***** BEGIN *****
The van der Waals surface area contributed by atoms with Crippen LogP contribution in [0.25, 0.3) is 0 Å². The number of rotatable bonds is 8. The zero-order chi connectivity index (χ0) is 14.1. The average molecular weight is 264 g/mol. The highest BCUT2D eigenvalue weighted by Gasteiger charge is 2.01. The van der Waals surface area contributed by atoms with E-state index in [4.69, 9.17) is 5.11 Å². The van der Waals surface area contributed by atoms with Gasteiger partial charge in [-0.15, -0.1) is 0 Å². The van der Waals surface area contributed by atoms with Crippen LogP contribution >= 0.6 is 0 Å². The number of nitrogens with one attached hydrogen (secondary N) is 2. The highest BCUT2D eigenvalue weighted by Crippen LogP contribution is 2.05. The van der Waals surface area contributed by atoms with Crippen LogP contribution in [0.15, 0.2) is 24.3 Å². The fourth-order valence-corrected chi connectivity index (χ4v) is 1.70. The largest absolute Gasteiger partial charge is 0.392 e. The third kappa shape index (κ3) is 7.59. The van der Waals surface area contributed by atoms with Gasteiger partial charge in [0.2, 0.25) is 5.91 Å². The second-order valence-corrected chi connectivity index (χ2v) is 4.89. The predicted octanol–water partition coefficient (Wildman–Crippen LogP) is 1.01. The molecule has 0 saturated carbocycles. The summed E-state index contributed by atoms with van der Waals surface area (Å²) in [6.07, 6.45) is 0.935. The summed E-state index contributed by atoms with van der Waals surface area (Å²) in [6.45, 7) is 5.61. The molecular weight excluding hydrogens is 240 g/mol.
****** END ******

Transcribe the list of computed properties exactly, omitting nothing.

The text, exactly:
The van der Waals surface area contributed by atoms with Crippen LogP contribution in [0.25, 0.3) is 0 Å². The number of rotatable bonds is 8. The zero-order chi connectivity index (χ0) is 14.1. The average molecular weight is 264 g/mol. The highest BCUT2D eigenvalue weighted by Gasteiger charge is 2.01. The van der Waals surface area contributed by atoms with E-state index in [4.69, 9.17) is 5.11 Å². The van der Waals surface area contributed by atoms with Gasteiger partial charge in [-0.15, -0.1) is 0 Å². The van der Waals surface area contributed by atoms with Crippen LogP contribution >= 0.6 is 0 Å². The number of nitrogens with one attached hydrogen (secondary N) is 2. The highest BCUT2D eigenvalue weighted by Crippen LogP contribution is 2.05. The van der Waals surface area contributed by atoms with Crippen LogP contribution in [0.15, 0.2) is 24.3 Å². The fourth-order valence-corrected chi connectivity index (χ4v) is 1.70. The largest absolute Gasteiger partial charge is 0.392 e. The third kappa shape index (κ3) is 7.59. The van der Waals surface area contributed by atoms with Gasteiger partial charge in [0.2, 0.25) is 5.91 Å². The second-order valence-corrected chi connectivity index (χ2v) is 4.89. The predicted octanol–water partition coefficient (Wildman–Crippen LogP) is 1.01. The molecule has 0 saturated carbocycles. The summed E-state index contributed by atoms with van der Waals surface area (Å²) in [6.07, 6.45) is 0.935. The summed E-state index contributed by atoms with van der Waals surface area (Å²) in [6.45, 7) is 5.61. The molecular weight excluding hydrogens is 240 g/mol.